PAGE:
Kent Wired, the electronic version of Kent State University’s student media, ran a story on Saturday about the work Kimm Jarden and I have been doing on the effectiveness of green infrastructure retrofits in a neighborhood in Parma, Ohio. Hopefully I’ll have more to say about this in the next few days. In the meantime, if you want a glimpse of what we’ve been up to, you can check out the news article here.
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Next week, the Watershed Hydrology Lab will be well represented at the CUAHSI 2014 Biennial Colloquium. We’ll be presenting four posters, so here come the abstracts…
Stormwater control measures modify event-based stream temperature dynamics in urbanized headwaters
Grace Garner1, Anne Jefferson2*, Sara McMillan3, Colin Bell4 and David M. Hannah1
1School of Geography, Earth and Environmental Sciences, University of Birmingham, Edgbaston, Birmingham, B15 2TT, UK.
2Department of Geology, Kent State University, Kent, OH, 44240, USA
3Department of Civil and Environmental Engineering, University of North Carolina at Charlotte, Charlotte, NC, 28223, USA
4Department of Infrastructure and Environmental System, University of North Carolina at Charlotte, Charlotte, NC, 28223, USA
Urbanization is a widespread and growing cause of hydrological changes and ecological impairment in headwater streams. Stream temperature is an important control on physical, chemical and ecological processes, and is an often neglected water quality variable, such that the effects of urban land use and stormwater management on stream temperature are poorly constrained. Our work aims to identify the influence of stormwater control measures (SCMs) of differing design and location within the watershed on the event-based temperature response of urban streams to precipitation in the North Carolina Piedmont, in order to improve prediction and management of urban impacts. Stream temperature was measured within SCMs, and upstream and downstream of them in two streams between June and September 2012 and 2013. Approximately 60 precipitation events occurred during that period. To unambiguously identify temperature increases resulting from precipitation, surges were identified as a rise in water temperature of ?0.2°C between the hours of 15:30 and 5:30, when the diurnal temperature cycle is either decreasing or static on days without precipitation. Surges up to 5°C were identified in response to precipitation events, with surges occurring both upstream and downstream of the SCM under some conditions. Surges were also recorded within the SCMs, confirming that temperature surges are the result of heated urban runoff. Classification tree modeling was used to evaluate the influence of hydrometeorological drivers on the generation and magnitude of temperature surges. In both streams, event precipitation, antecedent precipitation, and air temperature range were identified as the drivers of whether or not a surge was observed and how large the surge was, though the order and thresholds of these variables differed between the two sites. In a stream with an off-line, pond SCM, the presence of the pond in the lower 10% of the watershed did not affect the magnitude of temperature surges within the stream, but the pond itself had a wider range of surge magnitudes than did the stream. In a watershed with a large in-line pond, and a downstream contributing wetland SCM receiving flow from 40% of the watershed, the wetland increased both the frequency and magnitude of temperature surges observed in the stream. Our results suggest dynamic hydrometeorological conditions, SCM design, and position within a watershed all influence whether stormwater management reduces or enhances temperature surges observed within urban headwater streams, and that these factors should be considered in the recommendations for urban stormwater management systems.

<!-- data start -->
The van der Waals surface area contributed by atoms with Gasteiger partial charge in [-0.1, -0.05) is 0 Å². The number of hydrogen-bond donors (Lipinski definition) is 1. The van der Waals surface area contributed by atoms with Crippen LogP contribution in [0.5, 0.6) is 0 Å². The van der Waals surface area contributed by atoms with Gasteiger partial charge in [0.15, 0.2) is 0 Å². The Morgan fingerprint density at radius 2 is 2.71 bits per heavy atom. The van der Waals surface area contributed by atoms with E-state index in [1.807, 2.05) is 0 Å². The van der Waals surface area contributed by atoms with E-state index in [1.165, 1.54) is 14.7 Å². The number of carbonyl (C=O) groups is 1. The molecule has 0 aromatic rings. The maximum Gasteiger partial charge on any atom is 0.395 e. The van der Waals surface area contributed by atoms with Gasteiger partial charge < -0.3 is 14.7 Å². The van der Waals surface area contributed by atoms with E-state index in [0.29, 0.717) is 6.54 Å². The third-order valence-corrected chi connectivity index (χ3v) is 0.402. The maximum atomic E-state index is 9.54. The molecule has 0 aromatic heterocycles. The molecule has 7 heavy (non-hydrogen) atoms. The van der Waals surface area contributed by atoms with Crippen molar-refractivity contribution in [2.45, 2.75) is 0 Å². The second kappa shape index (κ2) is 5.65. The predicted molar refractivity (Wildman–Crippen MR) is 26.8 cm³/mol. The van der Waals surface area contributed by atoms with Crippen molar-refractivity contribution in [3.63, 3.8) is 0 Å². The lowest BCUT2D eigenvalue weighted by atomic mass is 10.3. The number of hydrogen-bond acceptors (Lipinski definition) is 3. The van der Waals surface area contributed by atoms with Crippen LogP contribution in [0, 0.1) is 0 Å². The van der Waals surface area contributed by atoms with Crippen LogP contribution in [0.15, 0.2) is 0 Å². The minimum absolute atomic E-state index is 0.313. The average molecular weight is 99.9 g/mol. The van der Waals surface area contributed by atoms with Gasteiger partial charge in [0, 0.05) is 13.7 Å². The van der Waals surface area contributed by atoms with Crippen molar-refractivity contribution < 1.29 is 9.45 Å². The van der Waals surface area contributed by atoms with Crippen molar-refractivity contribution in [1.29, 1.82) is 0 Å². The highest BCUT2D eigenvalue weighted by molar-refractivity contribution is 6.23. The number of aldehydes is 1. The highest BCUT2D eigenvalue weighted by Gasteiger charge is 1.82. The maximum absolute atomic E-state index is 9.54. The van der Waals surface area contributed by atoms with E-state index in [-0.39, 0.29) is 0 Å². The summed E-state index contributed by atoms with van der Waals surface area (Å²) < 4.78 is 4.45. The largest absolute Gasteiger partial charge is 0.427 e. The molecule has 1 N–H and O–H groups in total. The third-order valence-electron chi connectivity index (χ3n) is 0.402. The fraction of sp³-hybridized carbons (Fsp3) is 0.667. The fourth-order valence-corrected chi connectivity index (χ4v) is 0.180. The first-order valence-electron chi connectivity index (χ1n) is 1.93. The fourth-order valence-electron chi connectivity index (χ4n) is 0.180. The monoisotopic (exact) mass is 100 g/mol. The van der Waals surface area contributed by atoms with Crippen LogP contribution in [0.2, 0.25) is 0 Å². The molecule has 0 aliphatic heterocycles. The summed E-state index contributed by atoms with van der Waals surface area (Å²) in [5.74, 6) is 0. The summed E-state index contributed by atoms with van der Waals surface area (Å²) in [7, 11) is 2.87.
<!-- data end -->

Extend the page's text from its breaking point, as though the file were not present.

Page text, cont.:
Next week, the Watershed Hydrology Lab will be well represented at the CUAHSI 2014 Biennial Colloquium. We’ll be presenting four posters, so here come the abstracts…
Assessing impacts of green infrastructure at the watershed scale for suburban streets in Parma, Ohio
Kimberly Jarden, Anne Jefferson, Jennifer Grieser, and Derek Schaefer
High levels of impervious surfaces in urban environments can lead to greater levels of runoff from storm events and overwhelm storm sewer systems. Disconnecting impervious surfaces from storm water systems and redirecting the flow to decentralized green infrastructure treatments can help lessen the detrimental effects on watersheds. The West Creek Watershed is a 36 km2 subwatershed of the Cuyahoga River that contains ~35% impervious surface. We seek to evaluate the hydrologic impacts and pollution reduction of street scale investments using green infrastructure best management practices (BMPs), such as rain gardens, bioretention, and rain barrels. Before-after-control-impact design will pair two streets with 0.001-0.002 ha. lots and two streets with 0.005-0.0075 ha. lots. Flow meters have been installed to measure total discharge, velocity, and stage pre– and post-construction. Runoff data has been preliminarily analyzed to determine if peak discharge for large (> 10 mm) and small (<10 mm) storm events has been reduced after installation of BMPs on the street with 0.001-0.002 ha. lots. Initial results show that the peak flows have not been reduced for most storm events on the street with the green infrastructure. However, several larger events show that peak flows have been reduced on the treatment street and need to be further investigated to ensure no outside hydrological impacts are having an effect on the flow. Initial analysis of total flow volume for each event, pre- and post-construction, show that total volume has increased on the street with green infrastructure treatments. Possible explanation for the increase on flow volume could be attributed to under drains from bioretention creating a more connected flow path to the storm drain or an upstream leak in the control street storm drain. Each scenario will be investigated further to confirm results. Further research will include analysis of the total effect of street-scale BMPs on storm hydrograph characteristics including, hydrograph regression behavior and lag time. Analysis on the accumulation of metals in the bioswales and the reduction of metals in street runoff will also be conducted to determine if the BMP treatments are capturing pollutants associated with storm water. After studying the effect of each individual treatment, we will define the level of disconnected impervious surfaces needed in order to achieve a natural hydrologic regime in this watershed.